Today I’d like to recall two Brazilian witnesses for faith and nonviolence.

Dom Helder Câmara, archbishop of Recife, Brazil, defender of the poor, apostle of nonviolence, born on February 7, 1909, in Fortaleza, Brazil. He died in 1999.

This small frail man was such a threat to the Brazilian dictatorship that for several years it was not permitted to mention his name in the press or other medias of communication.

I saw him once at a “coffee shop” and center run by the Fellowship of Reconciliation at the 1982 United Nations Second Special Session on Disarmament. I can’t remember what he said and he spoke in English with a very strong accent. But I remember most of all his enthusiasm with wide gestures. Looking back they make me recall his large heart and his love for all people and, indeed, for all creation. But he also could speak very forthrightly, denouncing injustice wherever he encountered it:

“I used to think when I was a child, that Christ might have been exaggerating when He warned about the dangers of wealth. Today I know better. I know how very hard it is to be rich and still keep the milk of human kindness. Money has a dangerous way of putting scales on one’s eyes, a dangerous way of freezing people’s hands, eyes, lips, and hearts. That is the source of my conviction that it is both democratic and Christian to bolster human frailty with a balanced, firm, and just moral pressure based on nonviolent action.”

On February 7, 1988, Dominique Barbé, O.P., a French Dominician missionary to Brazil, peacemaker, died. He too was an advocate of nonviolence in the face of injustice and oppression. He saw his role as a missionary for the nonviolent reign of God. As he wrote:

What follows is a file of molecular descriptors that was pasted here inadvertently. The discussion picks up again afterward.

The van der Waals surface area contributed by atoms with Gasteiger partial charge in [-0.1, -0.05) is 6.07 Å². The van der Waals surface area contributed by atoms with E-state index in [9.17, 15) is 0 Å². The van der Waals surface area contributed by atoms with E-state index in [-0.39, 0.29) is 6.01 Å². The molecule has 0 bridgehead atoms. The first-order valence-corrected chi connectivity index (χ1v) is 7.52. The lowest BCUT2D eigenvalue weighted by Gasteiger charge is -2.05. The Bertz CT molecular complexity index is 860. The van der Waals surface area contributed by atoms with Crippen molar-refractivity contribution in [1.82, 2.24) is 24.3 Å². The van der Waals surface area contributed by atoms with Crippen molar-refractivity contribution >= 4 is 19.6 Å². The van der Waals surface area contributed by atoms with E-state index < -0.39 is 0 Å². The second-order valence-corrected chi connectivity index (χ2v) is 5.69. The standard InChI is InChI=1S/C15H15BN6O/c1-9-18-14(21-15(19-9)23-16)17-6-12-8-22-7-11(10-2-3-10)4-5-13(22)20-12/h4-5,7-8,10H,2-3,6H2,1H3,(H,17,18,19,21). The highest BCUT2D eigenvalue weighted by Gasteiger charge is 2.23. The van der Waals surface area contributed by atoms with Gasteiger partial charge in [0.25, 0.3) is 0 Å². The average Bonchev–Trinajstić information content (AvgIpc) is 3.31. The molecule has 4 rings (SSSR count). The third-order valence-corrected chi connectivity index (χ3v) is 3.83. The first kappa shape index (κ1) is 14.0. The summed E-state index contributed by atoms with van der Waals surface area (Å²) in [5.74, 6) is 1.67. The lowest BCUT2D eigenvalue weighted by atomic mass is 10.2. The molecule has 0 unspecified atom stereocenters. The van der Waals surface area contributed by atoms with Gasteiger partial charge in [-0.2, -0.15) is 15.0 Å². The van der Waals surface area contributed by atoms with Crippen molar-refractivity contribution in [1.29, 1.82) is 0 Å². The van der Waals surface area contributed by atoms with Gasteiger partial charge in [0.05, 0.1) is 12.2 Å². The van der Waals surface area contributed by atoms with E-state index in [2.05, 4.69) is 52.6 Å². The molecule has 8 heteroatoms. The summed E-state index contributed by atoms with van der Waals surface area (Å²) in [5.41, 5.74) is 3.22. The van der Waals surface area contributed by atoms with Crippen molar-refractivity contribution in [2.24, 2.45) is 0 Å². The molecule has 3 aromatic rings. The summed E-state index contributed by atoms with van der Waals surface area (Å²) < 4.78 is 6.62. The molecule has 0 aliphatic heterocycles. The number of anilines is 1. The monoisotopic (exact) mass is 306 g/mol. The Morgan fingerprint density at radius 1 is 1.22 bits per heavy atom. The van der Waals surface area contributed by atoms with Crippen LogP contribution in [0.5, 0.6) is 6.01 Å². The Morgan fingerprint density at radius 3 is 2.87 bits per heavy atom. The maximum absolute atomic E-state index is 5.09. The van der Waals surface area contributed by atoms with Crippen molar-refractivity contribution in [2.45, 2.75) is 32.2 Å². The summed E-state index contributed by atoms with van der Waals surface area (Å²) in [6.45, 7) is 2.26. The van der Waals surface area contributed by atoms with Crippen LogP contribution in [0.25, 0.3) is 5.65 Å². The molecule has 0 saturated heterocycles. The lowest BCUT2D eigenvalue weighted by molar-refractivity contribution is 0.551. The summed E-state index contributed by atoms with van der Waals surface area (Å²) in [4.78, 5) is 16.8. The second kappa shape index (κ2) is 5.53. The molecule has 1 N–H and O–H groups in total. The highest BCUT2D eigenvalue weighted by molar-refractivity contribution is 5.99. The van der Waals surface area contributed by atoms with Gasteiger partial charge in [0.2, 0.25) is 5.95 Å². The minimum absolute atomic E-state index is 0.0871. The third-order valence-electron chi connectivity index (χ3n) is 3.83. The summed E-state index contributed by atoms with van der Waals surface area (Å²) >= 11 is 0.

“A missionary, an evangelist, is a person sent to destroy the structures of selfishness and to build the structures of sharing. This happens on three levels: the level of the individual, the community, and the society. It is like three intersecting wheels: the circle of personal life, the circle of community of the followers of Christ, and the circle of society.”

Prayerful witnesses to justice and love

Mother Teresa of Calcutta and Dom Helder Camara, archbishop of Recife, Brazil, may not seem to be have much in common, but they were both faithful and prayerful witnesses of God’s care for the poor and marginalized.

Mother Teresa of Calcutta, founder of the Missionaries of Charity,  was born on August 27, 1910. To many she is a symbol of care for the poorest of the poor. Some, though, have questioned whether she realized the presence of structural injustice. But once she said:

 “Let us not use bombs and guns to overcome the world. Let us use love and compassion. Let us preach the peace of Christ as He did. He went about doing good. If everyone could see the image of God in his neighbor, do you think we should still need tanks and generals?”

On August 27, 1999, Dom Helder Câmara, retired bishop of Recife, Brazil, died. He was an outspoken advocate for the poor and against the injustices of the world, as well as a witness to Gospel nonviolence. One of his most quotes is:

“When I gave food to the poor they called me a saint. When I asked why they were poor, they called me a communist.”

But this commitment to the justice was not separated from a deep spirituality:

 “Personally I have so many mysteries which I have not succeeded in understanding. . . . When I arrive at the House of the Father I will have a series of questions to ask the Lord. But that won’t be in the first moment, because I will be crazy with joy to contemplate the Lord face to face and encounter my brothers and sisters. But I’ll get to it in a few days… Naturally this is only a way of speaking, since I know that when I am face to face with the Lord, all the obscurities will blow away like smoke.”

It is so easy to try to separate and compartmentalize the works of charity, the struggle for justice, and a deep relationship to God. Both Dom Helder and Mother Teresa – as well as Dorothy Day – show us that we should strive to integrate all these aspects in our daily lives if we seek to follow Jesus.